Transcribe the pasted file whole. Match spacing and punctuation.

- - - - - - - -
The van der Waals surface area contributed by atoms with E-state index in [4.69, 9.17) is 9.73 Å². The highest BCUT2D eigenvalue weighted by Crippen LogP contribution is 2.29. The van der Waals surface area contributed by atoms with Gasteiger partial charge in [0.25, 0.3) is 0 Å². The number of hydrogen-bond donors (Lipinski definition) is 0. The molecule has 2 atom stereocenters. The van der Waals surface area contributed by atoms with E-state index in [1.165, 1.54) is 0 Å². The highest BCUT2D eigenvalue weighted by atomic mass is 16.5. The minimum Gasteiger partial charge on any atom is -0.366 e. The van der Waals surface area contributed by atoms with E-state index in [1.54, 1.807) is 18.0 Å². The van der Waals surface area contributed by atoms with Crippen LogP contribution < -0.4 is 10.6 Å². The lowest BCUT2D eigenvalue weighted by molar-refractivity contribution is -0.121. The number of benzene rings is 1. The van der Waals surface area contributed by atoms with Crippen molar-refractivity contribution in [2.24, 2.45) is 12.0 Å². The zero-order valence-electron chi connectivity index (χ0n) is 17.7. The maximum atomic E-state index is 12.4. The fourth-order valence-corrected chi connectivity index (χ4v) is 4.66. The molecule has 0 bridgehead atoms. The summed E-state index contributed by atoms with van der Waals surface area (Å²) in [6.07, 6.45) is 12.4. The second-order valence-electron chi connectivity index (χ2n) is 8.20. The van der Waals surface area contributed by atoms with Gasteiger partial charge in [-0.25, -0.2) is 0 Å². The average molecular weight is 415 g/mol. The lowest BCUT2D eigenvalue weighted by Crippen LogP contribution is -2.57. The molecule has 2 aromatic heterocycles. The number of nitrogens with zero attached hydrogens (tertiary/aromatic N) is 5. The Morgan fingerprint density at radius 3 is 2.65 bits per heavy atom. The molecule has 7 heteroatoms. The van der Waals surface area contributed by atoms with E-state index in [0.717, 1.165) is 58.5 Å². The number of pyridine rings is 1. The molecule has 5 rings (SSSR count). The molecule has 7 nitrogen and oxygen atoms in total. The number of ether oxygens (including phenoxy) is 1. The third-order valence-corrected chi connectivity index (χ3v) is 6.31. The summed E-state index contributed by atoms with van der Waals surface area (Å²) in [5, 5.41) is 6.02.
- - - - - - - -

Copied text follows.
The van der Waals surface area contributed by atoms with E-state index in [4.69, 9.17) is 9.73 Å². The highest BCUT2D eigenvalue weighted by Crippen LogP contribution is 2.29. The van der Waals surface area contributed by atoms with Gasteiger partial charge in [0.25, 0.3) is 0 Å². The number of hydrogen-bond donors (Lipinski definition) is 0. The molecule has 2 atom stereocenters. The van der Waals surface area contributed by atoms with E-state index in [1.165, 1.54) is 0 Å². The highest BCUT2D eigenvalue weighted by atomic mass is 16.5. The minimum Gasteiger partial charge on any atom is -0.366 e. The van der Waals surface area contributed by atoms with E-state index in [1.54, 1.807) is 18.0 Å². The van der Waals surface area contributed by atoms with Crippen LogP contribution < -0.4 is 10.6 Å². The lowest BCUT2D eigenvalue weighted by molar-refractivity contribution is -0.121. The number of benzene rings is 1. The van der Waals surface area contributed by atoms with Crippen molar-refractivity contribution in [2.24, 2.45) is 12.0 Å². The zero-order valence-electron chi connectivity index (χ0n) is 17.7. The maximum atomic E-state index is 12.4. The fourth-order valence-corrected chi connectivity index (χ4v) is 4.66. The molecule has 0 bridgehead atoms. The summed E-state index contributed by atoms with van der Waals surface area (Å²) in [6.07, 6.45) is 12.4. The second-order valence-electron chi connectivity index (χ2n) is 8.20. The van der Waals surface area contributed by atoms with Gasteiger partial charge in [-0.25, -0.2) is 0 Å². The average molecular weight is 415 g/mol. The lowest BCUT2D eigenvalue weighted by Crippen LogP contribution is -2.57. The molecule has 2 aromatic heterocycles. The number of nitrogens with zero attached hydrogens (tertiary/aromatic N) is 5. The Morgan fingerprint density at radius 3 is 2.65 bits per heavy atom. The molecule has 7 heteroatoms. The van der Waals surface area contributed by atoms with E-state index in [0.717, 1.165) is 58.5 Å². The number of pyridine rings is 1. The molecule has 5 rings (SSSR count). The molecule has 7 nitrogen and oxygen atoms in total. The number of ether oxygens (including phenoxy) is 1. The third-order valence-corrected chi connectivity index (χ3v) is 6.31. The summed E-state index contributed by atoms with van der Waals surface area (Å²) in [5, 5.41) is 6.02.